*THE CHAIRMAN OF WAYS AND MEANS
Order, order! The right hon. Gentleman is dealing with a matter that could properly be raised on the Second Reading of the Bill, but which is not applicable to this particular Amendment.
MR. JAMES LOWTHER
said there was one thing which he thought was strictly within the scope of the Amendment before the Committee, and to which he felt bound to refer. The existing finance system revolved upon the pivot of the Tea Duties. [Laughter.] His right hon. Friend the Member for Bodmin, in his recent speech before the Cobden Club, referred with pride to the fact that we received so much of our indirect taxation from articles we did not produce in this country. The right hon. Gentleman seemed to consider the levying of duty upon tea which we did not produce was more meritorious than raising revenue by duties on our own products. But he would not enter upon the subject from that point of view. He desired to approach it from the point of view of revenue rather than from the point of view of the indirect advantages which would be derived by following another course. It was to be regretted that Members like himself, who wished to place their views before the House were open to the attack that they shirked discussion. The right hon. Gentleman, the Member for Monmouthshire, stated in the last Parliament that he (Mr. James Lowther) was fond of laying his views before partisan audiences in the country, but that did not give the House the opportunity of judging of the merits or demerits of his proposals. On the contrary, he put down an Amendment to the Address which had been ruled out of order. [Laughter.] His hon. Friend the Member for Sheffield (Sir Howard Vincent) put down a Resolution in the 938 same sense, but the Government took all the days of private Members, and that Resolution fell to the ground; and now, when he was endeavouring to lay his views before the Committee, the Chairman very properly made a ruling under which he could only touch the fringe of the subject. [Laughter.] Therefore, he hoped he and his Friends would not be charged with shirking the raising of the issue in the House. He wished to say that this question of raising duty on tea, of making tea the basis of indirect taxation, was repudiated by every other nation under the sun. His right hon. Friend the Member for Bodmin, in the speech to which he had already referred, had to administer, not for the first time, a douche of cold water to some of his political Friends. [Laughter.] His right hon. Friend, as a man of courage and of a just and impartial mind, was unable to console his Friends with the assurance that the Tea Duty was the acme of wisdom.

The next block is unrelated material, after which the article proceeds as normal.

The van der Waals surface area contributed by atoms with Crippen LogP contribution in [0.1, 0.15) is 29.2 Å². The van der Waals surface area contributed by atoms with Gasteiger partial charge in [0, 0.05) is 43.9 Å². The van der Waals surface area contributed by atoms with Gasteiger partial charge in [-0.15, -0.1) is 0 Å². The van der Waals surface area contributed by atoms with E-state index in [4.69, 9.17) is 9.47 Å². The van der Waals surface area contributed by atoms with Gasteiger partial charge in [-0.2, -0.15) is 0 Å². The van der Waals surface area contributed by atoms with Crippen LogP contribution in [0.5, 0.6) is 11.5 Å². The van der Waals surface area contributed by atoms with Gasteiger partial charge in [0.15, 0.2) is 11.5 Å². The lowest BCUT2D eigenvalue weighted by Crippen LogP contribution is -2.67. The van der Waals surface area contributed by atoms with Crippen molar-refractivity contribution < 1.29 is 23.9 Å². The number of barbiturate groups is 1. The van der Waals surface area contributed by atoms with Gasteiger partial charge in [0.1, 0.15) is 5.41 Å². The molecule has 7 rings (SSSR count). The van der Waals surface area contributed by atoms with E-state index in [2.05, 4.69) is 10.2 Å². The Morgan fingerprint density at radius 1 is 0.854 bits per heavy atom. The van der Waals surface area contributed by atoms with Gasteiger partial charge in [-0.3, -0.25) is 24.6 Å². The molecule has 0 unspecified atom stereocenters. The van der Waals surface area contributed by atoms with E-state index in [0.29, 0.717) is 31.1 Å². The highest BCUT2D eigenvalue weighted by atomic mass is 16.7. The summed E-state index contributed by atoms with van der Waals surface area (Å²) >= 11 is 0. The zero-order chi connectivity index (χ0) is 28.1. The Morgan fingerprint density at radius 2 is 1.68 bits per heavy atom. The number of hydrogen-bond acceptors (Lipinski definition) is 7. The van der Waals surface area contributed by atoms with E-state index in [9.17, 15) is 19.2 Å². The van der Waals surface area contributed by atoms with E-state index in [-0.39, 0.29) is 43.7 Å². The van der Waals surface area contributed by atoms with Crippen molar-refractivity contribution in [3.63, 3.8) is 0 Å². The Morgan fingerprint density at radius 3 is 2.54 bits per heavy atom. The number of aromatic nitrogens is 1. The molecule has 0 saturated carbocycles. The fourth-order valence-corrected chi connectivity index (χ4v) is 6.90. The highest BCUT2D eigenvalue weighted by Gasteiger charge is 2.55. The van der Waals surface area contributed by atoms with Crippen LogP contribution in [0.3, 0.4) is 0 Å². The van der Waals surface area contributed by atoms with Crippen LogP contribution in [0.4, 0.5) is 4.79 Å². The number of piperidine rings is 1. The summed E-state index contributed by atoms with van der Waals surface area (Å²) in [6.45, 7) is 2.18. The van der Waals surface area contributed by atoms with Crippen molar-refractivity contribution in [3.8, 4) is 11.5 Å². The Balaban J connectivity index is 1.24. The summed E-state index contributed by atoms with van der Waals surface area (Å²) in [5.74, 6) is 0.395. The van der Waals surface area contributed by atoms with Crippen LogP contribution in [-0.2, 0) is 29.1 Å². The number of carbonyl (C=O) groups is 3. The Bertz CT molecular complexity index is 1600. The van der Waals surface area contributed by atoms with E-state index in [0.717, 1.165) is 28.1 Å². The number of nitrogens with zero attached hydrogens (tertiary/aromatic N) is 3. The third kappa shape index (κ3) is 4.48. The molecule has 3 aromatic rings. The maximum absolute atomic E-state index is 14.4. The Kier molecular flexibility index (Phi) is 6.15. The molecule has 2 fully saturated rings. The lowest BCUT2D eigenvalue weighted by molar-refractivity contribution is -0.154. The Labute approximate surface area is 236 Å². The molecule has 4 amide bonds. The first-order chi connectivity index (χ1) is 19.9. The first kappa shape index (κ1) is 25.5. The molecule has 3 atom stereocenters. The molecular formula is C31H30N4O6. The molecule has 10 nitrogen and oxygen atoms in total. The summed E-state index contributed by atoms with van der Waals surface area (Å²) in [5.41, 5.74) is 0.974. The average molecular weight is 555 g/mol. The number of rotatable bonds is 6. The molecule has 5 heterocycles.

*THE CHAIRMAN OF WAYS AND MEANS
Order, order! The whole question of the Tea Duty is not raised by this Amendment. [Laughter.] The only question is whether any differentiation should be made between tea from Her Majesty's dominions and tea from foreign countries, and I must ask the right hon. Gentleman to confine himself to that question. [Laughter.]
MR. JAMES LOWTHER